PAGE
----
Rinaldi Silva LLP

Death, Taxes and Misinformation

Many years ago, Benjamin Franklin wrote “nothing can be said to be certain, except death and taxes”.  Since that time, people all over the world have done many things to avoid both. However, we will all have to face the inevitability of at least one, if not both.

In Ontario, we do not have an “Inheritance Tax”, or a “Gift Tax” on money received as a bequest in a Will.  Estate Administration Tax (formerly known as “Probate Fees”) is set at 1.5% of the value of the assets of an Estate in excess of $50,000.00.  As tax rates go, this is not a huge percentage, but no one likes to pay taxes if they can avoid it.

In the world of Estate Planning, we often have clients asking to put their adult children on title to their property to avoid paying Estate Administration Tax (”EAT”) on the transfer of the property.  On the surface, this sounds like a fine idea but in reality there are potential pitfalls including (but not limited to):

  • Unexpected income tax and capital gains issues
  • Adverse exposure to creditors (of any of the potential owners)
  • Exposure to matrimonial claims from a marriage breakdown
  • Loss of control of the property by the original owner should there be an inter-family dispute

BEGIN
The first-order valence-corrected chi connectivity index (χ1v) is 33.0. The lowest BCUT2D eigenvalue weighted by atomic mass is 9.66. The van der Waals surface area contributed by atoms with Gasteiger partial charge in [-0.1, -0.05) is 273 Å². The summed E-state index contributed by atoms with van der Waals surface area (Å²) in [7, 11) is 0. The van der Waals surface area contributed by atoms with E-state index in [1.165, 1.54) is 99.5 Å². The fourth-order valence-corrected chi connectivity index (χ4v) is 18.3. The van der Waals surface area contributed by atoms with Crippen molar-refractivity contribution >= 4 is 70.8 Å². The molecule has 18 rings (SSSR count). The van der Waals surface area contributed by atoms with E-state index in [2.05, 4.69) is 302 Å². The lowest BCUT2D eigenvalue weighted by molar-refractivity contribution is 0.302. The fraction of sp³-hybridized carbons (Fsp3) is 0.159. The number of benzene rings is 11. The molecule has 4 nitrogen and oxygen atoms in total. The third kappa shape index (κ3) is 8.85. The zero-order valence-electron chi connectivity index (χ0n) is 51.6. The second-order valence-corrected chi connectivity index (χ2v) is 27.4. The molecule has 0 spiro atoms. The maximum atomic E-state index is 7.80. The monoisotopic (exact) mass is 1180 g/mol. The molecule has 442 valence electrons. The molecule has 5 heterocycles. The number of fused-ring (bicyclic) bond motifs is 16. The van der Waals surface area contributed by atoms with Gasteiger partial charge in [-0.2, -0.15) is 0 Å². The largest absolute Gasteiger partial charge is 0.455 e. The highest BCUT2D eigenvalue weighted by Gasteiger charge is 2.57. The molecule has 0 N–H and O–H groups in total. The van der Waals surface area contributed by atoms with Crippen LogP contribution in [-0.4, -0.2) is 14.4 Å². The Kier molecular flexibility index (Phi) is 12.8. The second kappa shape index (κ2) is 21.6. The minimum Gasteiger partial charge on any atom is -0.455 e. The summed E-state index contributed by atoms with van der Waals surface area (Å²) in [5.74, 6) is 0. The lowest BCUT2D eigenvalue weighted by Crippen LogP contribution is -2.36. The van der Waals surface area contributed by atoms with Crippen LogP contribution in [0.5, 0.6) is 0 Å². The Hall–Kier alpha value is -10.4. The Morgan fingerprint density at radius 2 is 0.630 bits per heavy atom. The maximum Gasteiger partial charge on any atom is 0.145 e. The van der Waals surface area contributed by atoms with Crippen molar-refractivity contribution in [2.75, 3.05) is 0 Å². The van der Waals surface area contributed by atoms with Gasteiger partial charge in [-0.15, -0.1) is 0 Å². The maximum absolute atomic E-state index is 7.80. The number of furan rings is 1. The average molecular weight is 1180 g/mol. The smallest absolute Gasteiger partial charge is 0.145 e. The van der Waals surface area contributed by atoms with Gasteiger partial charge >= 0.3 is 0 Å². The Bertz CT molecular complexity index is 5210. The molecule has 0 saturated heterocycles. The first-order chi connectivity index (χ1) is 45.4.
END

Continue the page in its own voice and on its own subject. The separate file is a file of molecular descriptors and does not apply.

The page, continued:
Another common practice is to put an adult child or children as joint signatories on a parent’s bank account(s).  This is often done to make it easier for the adult child to assist their parents as they age.  Problems arise when the parent dies and the adult child, as “joint owner”, claims the money in the account(s) as theirs alone, under right of survivorship.  This can lead to disputes among beneficiaries and potential legal claims.

The best way to minimize taxes on death is to have a robust Estate Plan, which includes a well drafted Will and Powers of Attorney.  Our lawyers will be happy to discuss the best way to protect your assets for now and going forward.  Please contact our office to arrange your consultation in person, by telephone or via video call.

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